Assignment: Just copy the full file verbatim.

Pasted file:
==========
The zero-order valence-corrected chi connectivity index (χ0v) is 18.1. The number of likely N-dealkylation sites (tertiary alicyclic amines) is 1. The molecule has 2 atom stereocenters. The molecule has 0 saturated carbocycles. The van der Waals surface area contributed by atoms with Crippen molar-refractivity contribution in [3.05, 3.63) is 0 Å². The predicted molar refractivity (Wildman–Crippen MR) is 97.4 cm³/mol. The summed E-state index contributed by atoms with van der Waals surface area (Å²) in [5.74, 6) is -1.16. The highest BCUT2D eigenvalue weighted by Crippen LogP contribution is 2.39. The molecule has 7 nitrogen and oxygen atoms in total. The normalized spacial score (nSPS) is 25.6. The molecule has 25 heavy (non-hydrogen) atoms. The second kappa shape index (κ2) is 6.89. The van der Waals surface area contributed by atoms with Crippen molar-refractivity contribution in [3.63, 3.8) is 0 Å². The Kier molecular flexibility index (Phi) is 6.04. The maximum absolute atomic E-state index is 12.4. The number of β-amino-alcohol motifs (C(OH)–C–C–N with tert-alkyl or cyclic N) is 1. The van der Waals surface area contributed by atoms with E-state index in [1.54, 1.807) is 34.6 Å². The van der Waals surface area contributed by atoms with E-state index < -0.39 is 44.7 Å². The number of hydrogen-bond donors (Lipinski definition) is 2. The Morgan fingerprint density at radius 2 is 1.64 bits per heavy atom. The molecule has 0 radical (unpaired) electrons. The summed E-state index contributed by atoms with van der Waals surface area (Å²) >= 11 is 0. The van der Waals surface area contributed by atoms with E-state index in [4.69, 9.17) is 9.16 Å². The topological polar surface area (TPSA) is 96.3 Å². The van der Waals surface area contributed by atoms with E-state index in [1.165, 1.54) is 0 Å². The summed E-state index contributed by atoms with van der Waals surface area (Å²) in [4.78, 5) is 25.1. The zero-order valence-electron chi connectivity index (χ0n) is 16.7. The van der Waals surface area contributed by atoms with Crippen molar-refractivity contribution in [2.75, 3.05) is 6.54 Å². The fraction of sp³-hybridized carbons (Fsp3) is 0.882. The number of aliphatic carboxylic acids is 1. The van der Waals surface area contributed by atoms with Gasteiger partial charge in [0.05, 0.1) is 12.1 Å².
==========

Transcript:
The zero-order valence-corrected chi connectivity index (χ0v) is 18.1. The number of likely N-dealkylation sites (tertiary alicyclic amines) is 1. The molecule has 2 atom stereocenters. The molecule has 0 saturated carbocycles. The van der Waals surface area contributed by atoms with Crippen molar-refractivity contribution in [3.05, 3.63) is 0 Å². The predicted molar refractivity (Wildman–Crippen MR) is 97.4 cm³/mol. The summed E-state index contributed by atoms with van der Waals surface area (Å²) in [5.74, 6) is -1.16. The highest BCUT2D eigenvalue weighted by Crippen LogP contribution is 2.39. The molecule has 7 nitrogen and oxygen atoms in total. The normalized spacial score (nSPS) is 25.6. The molecule has 25 heavy (non-hydrogen) atoms. The second kappa shape index (κ2) is 6.89. The van der Waals surface area contributed by atoms with Crippen molar-refractivity contribution in [3.63, 3.8) is 0 Å². The Kier molecular flexibility index (Phi) is 6.04. The maximum absolute atomic E-state index is 12.4. The number of β-amino-alcohol motifs (C(OH)–C–C–N with tert-alkyl or cyclic N) is 1. The van der Waals surface area contributed by atoms with E-state index in [1.54, 1.807) is 34.6 Å². The van der Waals surface area contributed by atoms with E-state index < -0.39 is 44.7 Å². The number of hydrogen-bond donors (Lipinski definition) is 2. The Morgan fingerprint density at radius 2 is 1.64 bits per heavy atom. The molecule has 0 radical (unpaired) electrons. The summed E-state index contributed by atoms with van der Waals surface area (Å²) >= 11 is 0. The van der Waals surface area contributed by atoms with E-state index in [4.69, 9.17) is 9.16 Å². The topological polar surface area (TPSA) is 96.3 Å². The van der Waals surface area contributed by atoms with E-state index in [1.165, 1.54) is 0 Å². The summed E-state index contributed by atoms with van der Waals surface area (Å²) in [4.78, 5) is 25.1. The zero-order valence-electron chi connectivity index (χ0n) is 16.7. The van der Waals surface area contributed by atoms with Crippen molar-refractivity contribution in [2.75, 3.05) is 6.54 Å². The fraction of sp³-hybridized carbons (Fsp3) is 0.882. The number of aliphatic carboxylic acids is 1. The van der Waals surface area contributed by atoms with Gasteiger partial charge in [0.05, 0.1) is 12.1 Å².